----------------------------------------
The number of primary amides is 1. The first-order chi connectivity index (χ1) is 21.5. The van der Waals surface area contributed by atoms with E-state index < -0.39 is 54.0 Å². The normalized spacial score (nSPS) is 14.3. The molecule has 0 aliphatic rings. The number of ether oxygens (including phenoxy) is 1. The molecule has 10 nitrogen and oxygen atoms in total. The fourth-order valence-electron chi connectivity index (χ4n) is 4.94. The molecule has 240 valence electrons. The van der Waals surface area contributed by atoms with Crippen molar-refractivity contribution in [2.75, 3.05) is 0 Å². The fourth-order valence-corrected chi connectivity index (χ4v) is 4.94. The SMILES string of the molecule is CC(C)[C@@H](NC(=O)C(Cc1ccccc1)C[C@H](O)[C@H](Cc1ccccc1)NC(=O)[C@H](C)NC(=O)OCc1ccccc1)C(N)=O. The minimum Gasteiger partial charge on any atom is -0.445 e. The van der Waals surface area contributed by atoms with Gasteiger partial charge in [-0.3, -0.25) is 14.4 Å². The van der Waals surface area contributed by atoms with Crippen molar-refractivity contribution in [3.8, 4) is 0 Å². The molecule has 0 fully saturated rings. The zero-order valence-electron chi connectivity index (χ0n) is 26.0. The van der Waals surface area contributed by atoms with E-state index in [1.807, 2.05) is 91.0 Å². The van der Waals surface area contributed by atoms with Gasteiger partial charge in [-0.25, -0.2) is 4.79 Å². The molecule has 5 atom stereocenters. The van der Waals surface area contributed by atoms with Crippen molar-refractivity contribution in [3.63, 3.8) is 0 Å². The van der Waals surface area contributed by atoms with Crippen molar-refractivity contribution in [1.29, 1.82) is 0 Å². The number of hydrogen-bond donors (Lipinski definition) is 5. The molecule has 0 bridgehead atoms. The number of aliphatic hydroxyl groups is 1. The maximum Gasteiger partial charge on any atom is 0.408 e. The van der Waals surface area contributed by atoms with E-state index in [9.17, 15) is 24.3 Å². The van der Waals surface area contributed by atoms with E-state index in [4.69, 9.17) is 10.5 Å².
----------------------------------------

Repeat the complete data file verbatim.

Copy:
The number of primary amides is 1. The first-order chi connectivity index (χ1) is 21.5. The van der Waals surface area contributed by atoms with E-state index < -0.39 is 54.0 Å². The normalized spacial score (nSPS) is 14.3. The molecule has 0 aliphatic rings. The number of ether oxygens (including phenoxy) is 1. The molecule has 10 nitrogen and oxygen atoms in total. The fourth-order valence-electron chi connectivity index (χ4n) is 4.94. The molecule has 240 valence electrons. The van der Waals surface area contributed by atoms with Crippen molar-refractivity contribution in [2.75, 3.05) is 0 Å². The fourth-order valence-corrected chi connectivity index (χ4v) is 4.94. The SMILES string of the molecule is CC(C)[C@@H](NC(=O)C(Cc1ccccc1)C[C@H](O)[C@H](Cc1ccccc1)NC(=O)[C@H](C)NC(=O)OCc1ccccc1)C(N)=O. The minimum Gasteiger partial charge on any atom is -0.445 e. The van der Waals surface area contributed by atoms with Gasteiger partial charge in [-0.3, -0.25) is 14.4 Å². The van der Waals surface area contributed by atoms with Crippen molar-refractivity contribution in [3.8, 4) is 0 Å². The molecule has 0 fully saturated rings. The zero-order valence-electron chi connectivity index (χ0n) is 26.0. The van der Waals surface area contributed by atoms with E-state index in [1.807, 2.05) is 91.0 Å². The van der Waals surface area contributed by atoms with Gasteiger partial charge in [-0.25, -0.2) is 4.79 Å². The molecule has 5 atom stereocenters. The van der Waals surface area contributed by atoms with Crippen molar-refractivity contribution in [3.63, 3.8) is 0 Å². The van der Waals surface area contributed by atoms with Crippen molar-refractivity contribution in [1.29, 1.82) is 0 Å². The number of hydrogen-bond donors (Lipinski definition) is 5. The molecule has 0 bridgehead atoms. The number of aliphatic hydroxyl groups is 1. The maximum Gasteiger partial charge on any atom is 0.408 e. The van der Waals surface area contributed by atoms with E-state index in [9.17, 15) is 24.3 Å². The van der Waals surface area contributed by atoms with E-state index in [4.69, 9.17) is 10.5 Å².